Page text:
Actually we’re fine. We’re okay, kind of. Which means that we are on the perilous life raft of the American economy; we are okay if nothing at all goes wrong. And while I love the holiday season, it is, sometimes, an economic minefield. But while the Federal Reserve dallies with interest rates, my economic salve for the money stress of the holiday season is one thing: pumpkin bread. (See “Do #6″ below.) Here are some ways to get through the holidays on a shoestring:

DON’T:

  1. Don’t go into any store that features shopping bags that can stand on their own accord, in the middle of a table. This sort of shopping bag denotes prices that will start chipping into your children’s college education fund. Avoid it. Remind yourself to put money into your children’s education fund. And oh yes, your retirement–next year, when things are better. I hear the economy’s improving.
  2. Don’t bid on anything at the religious institution’s Silent Auction. Walk by coveted items, smile at them, nod thoughtfully, but walk on. Or do bid but only when people are watching, and make it so small you can be outbid in an instant.
  3. Don’t monitor your online savings account in real time. It is tempting, but don’t do it.
  4. Don’t buy holiday cards to send out to people (the costs of stamps, my god!) Instead, post nice photo of family with loving caption on Facebook and see “likes” build.
  5. Don’t assume that a restaurant is good if it uses the words “Seatings are at” in its description. The word “banquet” will also do unmentionable things to your bill. You don’t have to pretend to be Henry the VIII, and you actually may not want to be.
  6. Don’t feel that your (or dear relative’s or friend’s) cat or dog will be insulted if you don’t buy him or her the crazily priced cat toy or sweater. Trust me: the pet will not know. This tip also applies to babies.
  7. Don’t assume that you have to wear a new fancy dress or shirt or anything to a New Year’s Eve party. No one is going to notice. Wear last year’s. Everyone’s going to be focused on the champagne and the mini-quiches. Helpful note: properly wrapped, mini-quiches can fit neatly into a purse. They heat up nicely later. By the way, I hear the economy is improving.
  8. Don’t feel that when relative sends gift card for X amount, you are required to send X amount back. Gift cards should not be an economic hostage situation. Send what you can and/or send pumpkin bread. (See #6 below)
  9. Don’t forget to buy books as gifts, as they will nourish the soul, far beyond the cover price.
  10. Don’t forget to give something (money or time) to causes, because you should.

DO:

  1. Tell your children that their Secret Santa gifts for their friends in class will be a re-gifting extravaganza.
  2. Tell your mother that any clothes she wants to purchase you as a gift has to be suitable for a job interview.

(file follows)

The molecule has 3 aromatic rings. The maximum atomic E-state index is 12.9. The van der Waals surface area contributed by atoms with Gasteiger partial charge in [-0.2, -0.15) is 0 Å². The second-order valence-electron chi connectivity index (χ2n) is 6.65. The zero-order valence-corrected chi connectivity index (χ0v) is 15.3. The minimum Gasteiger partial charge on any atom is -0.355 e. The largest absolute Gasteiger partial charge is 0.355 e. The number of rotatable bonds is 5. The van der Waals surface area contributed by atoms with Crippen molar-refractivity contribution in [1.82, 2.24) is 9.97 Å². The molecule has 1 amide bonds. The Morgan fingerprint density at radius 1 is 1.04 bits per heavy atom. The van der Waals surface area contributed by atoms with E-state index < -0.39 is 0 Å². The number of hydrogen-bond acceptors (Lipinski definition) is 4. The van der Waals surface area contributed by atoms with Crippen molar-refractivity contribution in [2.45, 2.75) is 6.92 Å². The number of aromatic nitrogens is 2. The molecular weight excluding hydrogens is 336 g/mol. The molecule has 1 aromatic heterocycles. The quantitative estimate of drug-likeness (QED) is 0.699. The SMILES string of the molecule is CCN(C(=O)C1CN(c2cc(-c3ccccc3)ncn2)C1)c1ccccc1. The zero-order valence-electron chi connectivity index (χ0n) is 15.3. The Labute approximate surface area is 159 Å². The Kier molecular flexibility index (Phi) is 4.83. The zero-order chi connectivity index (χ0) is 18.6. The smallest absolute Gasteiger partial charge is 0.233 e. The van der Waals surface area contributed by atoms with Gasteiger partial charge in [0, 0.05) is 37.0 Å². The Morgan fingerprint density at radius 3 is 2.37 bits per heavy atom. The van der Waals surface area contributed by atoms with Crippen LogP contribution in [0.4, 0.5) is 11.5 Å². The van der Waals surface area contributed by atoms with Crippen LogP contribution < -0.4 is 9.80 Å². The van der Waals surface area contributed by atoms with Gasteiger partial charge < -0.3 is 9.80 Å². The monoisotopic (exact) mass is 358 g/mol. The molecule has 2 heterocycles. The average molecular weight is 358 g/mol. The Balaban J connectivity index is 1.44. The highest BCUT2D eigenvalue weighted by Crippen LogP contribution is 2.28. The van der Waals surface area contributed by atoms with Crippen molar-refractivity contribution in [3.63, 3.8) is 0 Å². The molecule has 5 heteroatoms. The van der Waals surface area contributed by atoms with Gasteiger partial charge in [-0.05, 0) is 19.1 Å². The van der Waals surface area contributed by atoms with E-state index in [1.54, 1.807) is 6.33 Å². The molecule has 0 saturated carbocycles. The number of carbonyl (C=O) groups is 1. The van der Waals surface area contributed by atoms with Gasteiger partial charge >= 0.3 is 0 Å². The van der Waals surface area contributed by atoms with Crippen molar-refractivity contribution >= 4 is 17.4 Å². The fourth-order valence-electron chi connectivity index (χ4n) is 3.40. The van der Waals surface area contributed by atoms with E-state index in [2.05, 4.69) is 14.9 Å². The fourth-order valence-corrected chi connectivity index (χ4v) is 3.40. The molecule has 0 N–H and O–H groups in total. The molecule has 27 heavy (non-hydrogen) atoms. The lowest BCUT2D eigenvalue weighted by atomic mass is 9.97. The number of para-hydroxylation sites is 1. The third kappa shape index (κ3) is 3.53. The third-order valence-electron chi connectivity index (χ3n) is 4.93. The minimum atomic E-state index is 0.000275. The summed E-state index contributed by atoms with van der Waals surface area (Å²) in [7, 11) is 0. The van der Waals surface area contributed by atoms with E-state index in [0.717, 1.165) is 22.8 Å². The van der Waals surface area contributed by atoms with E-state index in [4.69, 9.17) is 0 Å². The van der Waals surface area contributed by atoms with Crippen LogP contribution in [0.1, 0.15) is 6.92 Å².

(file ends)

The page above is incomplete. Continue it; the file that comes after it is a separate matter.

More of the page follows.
3. Tell the children that the word “upgrade” has been banned in the household and nearby vicinity for the time being.
  4. Buy present at thrift store and sneakily give it to friend in fancy shopping bag received from other friend who foolishly went into store that used such shopping bags.
  5. Make pumpkin bread as the default gift for everyone. It is cheap, it is beloved, it is carbs. And you can make a batch sufficient for many gift recipients in an hour. Don’t worry about fancy cellophane wrapping, though bows are fine. You can use gluten-free flour if needed, too.
  6. Do remember that the dollar store is only a dollar store if you buy only one thing.
  7. Do remember that if it’s to grandmother’s house we go, that’s a good thing and grandmother can pay.
  8. Try to laugh, because not everyone can. And, by the way, it is free. And above all, know that after January 1, everything goes on sale. And did you hear? The economy is improving.

Karen E. Bender is the author of Like Normal People and A Town of Empty Rooms. Her fiction has appeared in The New Yorker, Granta, Zoetrope, Ploughshares, and others. Her debut collection of short fiction, Refund: Stories, will be published by Counterpoint Press in January 2015.

TIME Ideas hosts the world's leading voices, providing commentary and expertise on the most compelling events in news, society, and culture. We welcome outside contributions. To submit a piece, email ideas@time.com.

TIME Economy

Just How Much Does the Economy Affect the Outcome of Presidential Elections?

Obama
Barack Obama speaks during a rally in Cedar Rapids, Iowa, on Jan. 2, 2008. Mauricio Rubio—Getty Images

It’s time for the media to stop pretending that candidates’ personalities, rhetoric and strategies are what really count

History News Network

This post is in partnership with the History News Network, the website that puts the news into historical perspective. The article below was originally published at HNN.

In a fascinating paper, Princeton economists Alan S. Blinder (formerly Vice Chairman of the Federal Reserve Board) and Mark W. Watson point to the significance of economic factors in presidential contests (see pages 14-16, especially). Their synopsis of elections since the end of the Second World War reveals that presidential candidates operated with distinct advantages or disadvantages, depending on whether their party or their opponent’s party recently governed in a period of prosperity or economic hardship. In many instances the state of the economy appeared to make as much or more of an impact on the presidential race than the candidates’ personal attributes, campaign strategies, or debating skills.